There are some facts in life that are indisputable: the earth rotates around the sun, the heart supplies the human body with blood, and NJ Governor Chris Christie won’t talk about the fate of Twinkies. The Republican politician who is known for his caustic wit as much as he is for his wily ruling fist, is a rare advocate on the conservative team for climate change, “it’s real and it’s a problem,” he said in 2011. Now almost two years later, even after the destruction that Hurricane Sandy in November 2012 incurred in his state, Christie still stands out as a lone voice amongst his party on the issue. If the deadliest and largest weather event to ever hit The United State’s Eastern seaboard can’t rally support from Christie’s fellow Republicans, many are left to ask what will? “There are a lot of public climate deniers who are actually closeted climate accepters, like Republican politicians who are afraid to lose votes,” says Kelly Matheson of WITNESS, the non-profit started by musician Peter Gabriel in 1992 that creates video campaigns to bring awareness to human rights issues. The organization devised its TRUST campaign to combat the issue by video-taping children’s personal experiences with climate change that are then submitted to their state judicial system to reform environmental policy. Matheson bluntly states, “Kids get climate change because they’re not caught up in the economics and politics of it.” So why then is climate-change a topic still widely dismissed and labeled anti-status quo, anti-capitalist and anti-American?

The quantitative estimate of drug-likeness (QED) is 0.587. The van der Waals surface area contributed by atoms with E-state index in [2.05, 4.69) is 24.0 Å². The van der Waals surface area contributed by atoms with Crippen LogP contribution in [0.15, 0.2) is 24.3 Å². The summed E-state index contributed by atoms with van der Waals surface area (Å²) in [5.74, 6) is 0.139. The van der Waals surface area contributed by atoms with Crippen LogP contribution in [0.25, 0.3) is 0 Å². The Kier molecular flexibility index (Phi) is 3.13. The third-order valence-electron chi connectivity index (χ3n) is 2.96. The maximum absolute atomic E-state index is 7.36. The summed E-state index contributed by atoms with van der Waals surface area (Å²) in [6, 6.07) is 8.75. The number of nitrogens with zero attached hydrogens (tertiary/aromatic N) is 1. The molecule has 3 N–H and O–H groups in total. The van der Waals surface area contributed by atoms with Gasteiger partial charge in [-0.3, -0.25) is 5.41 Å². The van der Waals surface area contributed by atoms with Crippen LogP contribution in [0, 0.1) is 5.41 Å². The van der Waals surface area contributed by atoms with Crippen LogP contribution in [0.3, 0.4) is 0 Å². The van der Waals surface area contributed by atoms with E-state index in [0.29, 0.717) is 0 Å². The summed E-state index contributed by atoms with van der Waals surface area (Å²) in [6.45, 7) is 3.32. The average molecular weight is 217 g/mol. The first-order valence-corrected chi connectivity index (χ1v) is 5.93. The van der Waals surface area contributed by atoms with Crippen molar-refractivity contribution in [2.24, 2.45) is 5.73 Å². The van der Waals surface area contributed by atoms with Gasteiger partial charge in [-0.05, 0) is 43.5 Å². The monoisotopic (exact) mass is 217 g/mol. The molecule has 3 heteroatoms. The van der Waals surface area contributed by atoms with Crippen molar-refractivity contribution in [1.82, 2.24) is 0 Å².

Matthew Modine, whose fame originated from the movies but who works now primarily as an environmental activist, suggests that a source of the issue lays in comfort zones. “People are more concerned about how they are going to pay their bills than protecting our earthly home. I don’t blame them. Today, we are feeling the effects of the birth of the industrial revolution in the 18th century,” counsels Modine, the self-identified, ‘card carrying liberal’ who has started such initiatives as Bicycle For a Day –a non-profit promoting the environmental and health benefits of commuting by bikes, and Do-One, a video-based awareness organization. “We are continuing to pollute the same way we did 200 years ago, but now there are billions of more people on the planet,” he explains.